Louis L. King
"This is an age of specialists," observed Dr. Simpson.
"Modern science and all our secular and industrial lines of activity are running more and more into particular departments and men are becoming experts not in some general branch of knowledge or industry, but in some particular detail....
"And so in Christian work the Lord gives 'to every man his work' and each of us has some divine calling if we have but the discernment of the Spirit to recognize it and the faithfulness to fulfill it."
Dr. Simpson then identified two imperative reasons for the formation of a new religious movement: "The Alliance has its place and calling to lead the people of God farther on into all the heights and depths of the life of Christ and farther out into all the aggressive work which the children of God have so long neglected....
"And so we learn to recognize Christ in all His members and see the good in all the movements of His providence and grace without becoming bigoted or narrow in our exclusive attachment to any single one.
"At the same time along with this larger charity," admonished the Alliance founder, "we need to know the standard under which we fight. recognize 'our own company,' and be true to the spiritual trust which God has assigned us."
Alliance history illustrates in detail the nature of "the special trust" cited above by our founder. The Alliance is a unique missionary denomination-a maverick movement into whose soul the Head of the Church breathed "Go!" from the very start.
The passage of a century has served to prove that the Alliance sense of being sent was not a mere stage of development or an enthusiasm that peaked early and faded fast. That century has been characterized among denominations in general by religious inertness, spiritual coldness, ever-widening rationalism and secular humanism. Yet the spirit of "Go!" remains at the center of Alliance thought and conduct.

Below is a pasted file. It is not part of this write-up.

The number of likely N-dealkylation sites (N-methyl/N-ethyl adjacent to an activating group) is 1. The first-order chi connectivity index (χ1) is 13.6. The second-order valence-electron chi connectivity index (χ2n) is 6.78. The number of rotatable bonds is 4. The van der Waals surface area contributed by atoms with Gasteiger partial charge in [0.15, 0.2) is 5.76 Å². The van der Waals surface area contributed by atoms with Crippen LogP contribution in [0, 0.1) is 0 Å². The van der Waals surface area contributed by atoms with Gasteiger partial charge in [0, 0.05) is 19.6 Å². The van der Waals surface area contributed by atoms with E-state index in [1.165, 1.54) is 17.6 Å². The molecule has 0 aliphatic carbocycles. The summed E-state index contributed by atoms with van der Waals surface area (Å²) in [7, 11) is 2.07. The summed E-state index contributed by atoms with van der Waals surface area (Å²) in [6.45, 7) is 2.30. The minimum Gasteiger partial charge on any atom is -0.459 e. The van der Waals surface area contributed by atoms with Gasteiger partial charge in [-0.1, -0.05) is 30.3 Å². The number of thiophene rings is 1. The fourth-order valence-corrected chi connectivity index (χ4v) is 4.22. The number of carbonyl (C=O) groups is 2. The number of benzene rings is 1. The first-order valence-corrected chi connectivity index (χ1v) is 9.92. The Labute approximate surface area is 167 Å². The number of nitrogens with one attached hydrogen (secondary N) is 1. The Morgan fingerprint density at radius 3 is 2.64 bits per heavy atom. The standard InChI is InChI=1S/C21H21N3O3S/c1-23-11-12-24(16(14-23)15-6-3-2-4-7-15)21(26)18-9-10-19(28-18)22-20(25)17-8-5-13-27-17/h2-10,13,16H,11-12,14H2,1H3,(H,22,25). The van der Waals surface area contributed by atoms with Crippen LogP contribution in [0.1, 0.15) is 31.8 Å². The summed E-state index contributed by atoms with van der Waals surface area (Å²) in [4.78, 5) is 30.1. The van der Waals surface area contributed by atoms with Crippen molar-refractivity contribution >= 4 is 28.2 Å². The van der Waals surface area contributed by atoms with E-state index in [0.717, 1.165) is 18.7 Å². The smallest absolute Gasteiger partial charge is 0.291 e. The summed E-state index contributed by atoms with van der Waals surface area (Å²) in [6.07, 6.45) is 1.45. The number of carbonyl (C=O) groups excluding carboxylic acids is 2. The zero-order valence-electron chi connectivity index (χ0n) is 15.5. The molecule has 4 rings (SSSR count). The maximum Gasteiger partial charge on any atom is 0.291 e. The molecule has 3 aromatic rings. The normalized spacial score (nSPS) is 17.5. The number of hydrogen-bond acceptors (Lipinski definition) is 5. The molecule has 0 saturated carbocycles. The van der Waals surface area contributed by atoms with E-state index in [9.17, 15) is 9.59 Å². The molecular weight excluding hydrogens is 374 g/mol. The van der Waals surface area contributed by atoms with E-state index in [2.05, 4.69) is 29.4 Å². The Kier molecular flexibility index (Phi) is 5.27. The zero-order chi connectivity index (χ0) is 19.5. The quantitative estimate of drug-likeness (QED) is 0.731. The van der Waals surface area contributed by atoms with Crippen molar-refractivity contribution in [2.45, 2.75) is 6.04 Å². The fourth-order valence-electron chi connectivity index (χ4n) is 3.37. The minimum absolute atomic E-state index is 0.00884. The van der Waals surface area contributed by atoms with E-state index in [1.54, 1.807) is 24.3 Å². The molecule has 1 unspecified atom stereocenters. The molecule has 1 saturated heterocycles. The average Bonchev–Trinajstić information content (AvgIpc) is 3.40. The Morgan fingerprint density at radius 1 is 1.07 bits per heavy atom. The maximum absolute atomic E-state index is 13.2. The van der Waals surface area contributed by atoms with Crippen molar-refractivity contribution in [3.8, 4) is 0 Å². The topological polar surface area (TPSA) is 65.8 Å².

It all began with a man and a few followers. A century later, their numbers have grown to over two million adherents. In 1985 alone, inclusive membership increased by nearly a quarter-million. Even larger numbers will follow, because the Alliance believes that no province or region or country should be exempted from the opportunity to hear the Gospel -- witnessing that intends to convert.
This is our special trust, and we will specialize in it.
However, limiting our reason for existence to missionary endeavor would not only distort Alliance history, it would threaten the dynamic of Alliance missions at the very source.
The record makes clear that Dr. Simpson and his associates first organized the Evangelical Christian Alliance. This fellowship of Christians united in their devotion to Jesus Christ and to the truths of Scripture that pointed to Him as the all-sufficient Lord. Afterward, they formed the Evangelical Missionary Alliance as the missions arm of that fellowship in faith.
They followed this sequence not because the Great Commission was of secondary importance, but because its fulfillment depended on Holy Spirit-filled individuals who supremely loved Jesus.
Our special trust to evangelize at home and abroad therefore finds its source and strength in a very personal imperative: to experience the truth we proclaim, truth that finds its complete expression and fulfillment in Jesus Christ.
Dr. Simpson himself set for us that standard: "I felt I dare not hold any truth in God's Word as a mere theory or to teach others what I had not personally proved."
God has graciously given the Alliance a century marked by growth as a movement and by usefulness in extending His Kingdom.
We cannot take for granted that further increase and blessing will characterize the Alliance in its second century. These distinctions are earned, not inherited.
Let us therefore:
In sum, as we in The Christian and Missionary Alliance advance into our second century of service, let us purpose, by His grace, to be all for Jesus.
* "Epilogue," Robert L. Niklaus, John S. Sawin, Samuel J. Stoesz, All for Jesus, (Camp Hill [PA]: Christian Publications, 1986), pp251-253.